Comparison-shop, but buy from a strong, well-established insurer. You want to make sure your insurance company will be around as long as you will. Start by taking a look at policies from John Hancock ( and MetLife (, which the federal government has chosen to underwrite for its employees. Check the financial ratings of other insurers at Standard & Poor’s ( And avoid Conseco, its subsidiary Bankers Life and Penn Treaty, whose alarmingly high rates of policy-holder complaints have drawn attention from The New York Times and congressional investigators. (All of the companies said their denials of claims had been proper.)

Pay for daily benefits, not lifetime coverage. Long-term-care policies pay a benefit per day over a specified period of time. To avoid a shortfall of the former, you need to research facilities near your home, because costs vary widely by region: In 2006 nursing-home prices ranged from $123 a day for a private room in Shreveport, La., to $282 a day for the same in Cherry Hill, NJ. But you don’t want to overpay for the latter. Most people will stay three or fewer years in a nursing home. So unless you have a family history of chronic illness, it makes no sense to pay for lifetime benefits. Instead, go with a policy that offers coverage for three or four years.

Limit your costs with an elimination period. A policy’s elimination period is basically its deductible—the number of days you’ll pay for long-term care out of your pocket before your insurance kicks in. If you can manage a 60- or 90-day waiting period, you’ll find your premiums easier to manage too. If you’re in your 50’s, a long-term-care policy with unlimited and immediate benefits can easily run more than $5,000 a year. With a $200 daily benefit, three years of coverage and a 60-day waiting period, you’re looking at annual premiums of around $2,000 instead.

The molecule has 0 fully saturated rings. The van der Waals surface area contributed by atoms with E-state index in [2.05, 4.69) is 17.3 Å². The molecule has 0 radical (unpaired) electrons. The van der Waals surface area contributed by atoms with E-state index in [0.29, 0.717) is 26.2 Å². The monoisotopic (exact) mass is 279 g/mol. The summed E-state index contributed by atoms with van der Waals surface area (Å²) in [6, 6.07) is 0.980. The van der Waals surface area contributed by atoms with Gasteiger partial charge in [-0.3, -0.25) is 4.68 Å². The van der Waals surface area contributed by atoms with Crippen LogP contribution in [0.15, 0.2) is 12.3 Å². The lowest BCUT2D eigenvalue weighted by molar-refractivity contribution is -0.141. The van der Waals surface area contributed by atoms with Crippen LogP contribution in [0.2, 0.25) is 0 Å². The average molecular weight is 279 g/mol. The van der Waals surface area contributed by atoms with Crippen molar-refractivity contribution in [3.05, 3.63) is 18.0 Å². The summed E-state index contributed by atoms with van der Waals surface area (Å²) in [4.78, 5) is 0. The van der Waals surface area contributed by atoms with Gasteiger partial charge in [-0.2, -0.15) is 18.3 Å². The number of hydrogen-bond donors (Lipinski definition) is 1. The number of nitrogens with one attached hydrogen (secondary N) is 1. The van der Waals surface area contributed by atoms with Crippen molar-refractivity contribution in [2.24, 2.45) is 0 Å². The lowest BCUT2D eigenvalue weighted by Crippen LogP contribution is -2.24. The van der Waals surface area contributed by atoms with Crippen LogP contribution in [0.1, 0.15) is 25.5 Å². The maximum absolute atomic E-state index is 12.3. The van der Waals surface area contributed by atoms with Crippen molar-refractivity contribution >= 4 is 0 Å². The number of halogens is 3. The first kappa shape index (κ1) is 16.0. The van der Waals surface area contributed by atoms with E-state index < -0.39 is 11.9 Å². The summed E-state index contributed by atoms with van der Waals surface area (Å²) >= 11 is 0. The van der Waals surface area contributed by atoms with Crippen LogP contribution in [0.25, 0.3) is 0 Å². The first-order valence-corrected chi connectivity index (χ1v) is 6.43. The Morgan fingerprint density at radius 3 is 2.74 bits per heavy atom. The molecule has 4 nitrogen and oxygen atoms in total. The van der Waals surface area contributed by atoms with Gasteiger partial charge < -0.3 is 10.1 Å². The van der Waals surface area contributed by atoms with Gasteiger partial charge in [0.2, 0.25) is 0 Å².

Make sure your policy covers dementia. Cognitive decline can ravage your finances just as easily as physical problems.

Protect yourself against inflation. Most policies will give you an option to increase your benefit by 5 percent every year while keeping your premiums level. It’s expensive but important to do this. Otherwise, given rising medical costs, you could easily retire with, say, $200,000 of insurance to cover $1 million in long-term-care costs. Stay away from “future-purchase” or “guaranteed-purchase” alternatives, which don’t increase benefits automatically but allow you to buy more coverage later in life—at hugely increased prices.

Finally, once you have long-term-care insurance, keep meticulous records. You want to be able to show that your premiums are fully and promptly paid and that any health problems you develop will not disqualify preexisting conditions. Peace of mind is a lot of work, but in this case, the end justifies the means.

- Keating, Peter. "Take (Long-Term) Care." The Wall Street Journal Magazine, May 2008.